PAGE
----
‘How clean or dirty is Cebu City’s air?’
Mary Ruth R. Malinao (The Freeman) - January 26, 2020 - 12:00am

CEBU, Philippines —  Cebu City Councilor Alvin Dizon wants the Cebu City Environment and Natural Resources Office (CCENRO) and Environmental Management Bureau (EMB) to appear before the City Council to apprise them on the prevailing air quality of the city, and its associated health risks as well as the current air quality monitoring initiatives being undertaken.

The council has approved Dizon’s resolution, and the two departments are expected to attend the Citizen's Hour on the council's regular session on February 5.

“While we cannot totally eliminate air pollution given that this is one of the realities of rapid urbanization, we can at least make investments to lower the levels of air pollution in our city to improve the cardiovascular, respiratory and mental health of our people, both in the short and long run,” said Dizon.

He added it has been established that air pollution is a major environmental risk to health.

He believes that through efforts in reducing air pollution levels, the burden of disease from stroke, heart disease, lung cancer, chronic and acute respiratory diseases can also be reduced.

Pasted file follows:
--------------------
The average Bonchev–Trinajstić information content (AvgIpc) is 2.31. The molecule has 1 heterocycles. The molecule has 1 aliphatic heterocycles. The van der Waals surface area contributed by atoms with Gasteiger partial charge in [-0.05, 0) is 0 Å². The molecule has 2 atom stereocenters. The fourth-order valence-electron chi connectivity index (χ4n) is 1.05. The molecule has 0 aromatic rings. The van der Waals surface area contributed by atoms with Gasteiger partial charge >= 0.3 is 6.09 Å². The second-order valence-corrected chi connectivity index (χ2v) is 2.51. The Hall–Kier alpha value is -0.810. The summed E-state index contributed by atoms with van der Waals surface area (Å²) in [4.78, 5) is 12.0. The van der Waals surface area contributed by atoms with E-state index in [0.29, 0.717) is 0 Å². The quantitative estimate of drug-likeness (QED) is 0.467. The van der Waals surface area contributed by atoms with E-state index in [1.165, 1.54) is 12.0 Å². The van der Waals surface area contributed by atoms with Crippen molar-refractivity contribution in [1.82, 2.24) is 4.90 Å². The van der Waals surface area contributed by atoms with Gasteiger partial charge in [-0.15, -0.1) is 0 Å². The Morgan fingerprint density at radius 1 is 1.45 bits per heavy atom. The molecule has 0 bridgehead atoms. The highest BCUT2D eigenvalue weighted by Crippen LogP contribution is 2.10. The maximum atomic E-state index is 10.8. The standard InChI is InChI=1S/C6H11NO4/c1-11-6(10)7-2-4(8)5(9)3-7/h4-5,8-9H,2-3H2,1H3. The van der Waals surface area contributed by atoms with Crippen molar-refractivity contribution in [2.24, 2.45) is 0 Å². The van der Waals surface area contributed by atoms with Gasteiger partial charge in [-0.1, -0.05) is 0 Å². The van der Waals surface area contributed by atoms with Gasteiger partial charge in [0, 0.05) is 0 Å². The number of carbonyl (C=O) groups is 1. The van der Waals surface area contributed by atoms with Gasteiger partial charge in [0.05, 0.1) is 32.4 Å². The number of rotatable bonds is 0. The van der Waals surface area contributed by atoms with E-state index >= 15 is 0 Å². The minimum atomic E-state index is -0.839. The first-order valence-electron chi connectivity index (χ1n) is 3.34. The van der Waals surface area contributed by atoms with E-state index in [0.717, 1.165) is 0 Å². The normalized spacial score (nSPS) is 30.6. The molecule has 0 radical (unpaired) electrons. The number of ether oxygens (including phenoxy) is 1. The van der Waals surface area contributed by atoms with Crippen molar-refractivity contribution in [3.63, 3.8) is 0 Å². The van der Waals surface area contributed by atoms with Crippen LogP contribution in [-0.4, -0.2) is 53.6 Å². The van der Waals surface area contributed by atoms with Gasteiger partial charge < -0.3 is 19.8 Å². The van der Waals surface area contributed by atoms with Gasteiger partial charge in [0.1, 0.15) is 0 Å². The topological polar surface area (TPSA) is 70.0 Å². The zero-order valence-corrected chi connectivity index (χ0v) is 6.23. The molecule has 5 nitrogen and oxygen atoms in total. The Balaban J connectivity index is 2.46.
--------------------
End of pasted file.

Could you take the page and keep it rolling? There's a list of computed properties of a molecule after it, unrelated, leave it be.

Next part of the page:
A recent study also suggests the link of air pollution to depression and mental health.

He cited air pollution as one of the risk factors for non-communicable diseases such as cancer, cardiovascular diseases like heart attack and stroke, chronic respiratory diseases like chronic obstructive pulmonary disease and asthma, and diabetes, which is why improving air quality is essential in protecting public health.

He said that improving outdoor air quality demands concerted action by local and national government, non-government and the private sector working in transport, energy, waste management, urban planning, and agriculture.

“The role of local government is key especially on crafting policies and programs that would help reduce air pollution,” said Dizon.

According to the World Health Organization (WHO), air pollution kills an estimated seven million people worldwide every year. Data shows that nine out of 10 people breathe air containing high levels of pollutants.

WHO further noted that "more than 80 percent of people living in urban areas that monitor air pollution are exposed to air quality levels that exceed WHO guideline limits, with low- and middle-income countries suffering from the highest exposures, both indoors and outdoors."  GAN (FREEMAN)

CEBU AIR
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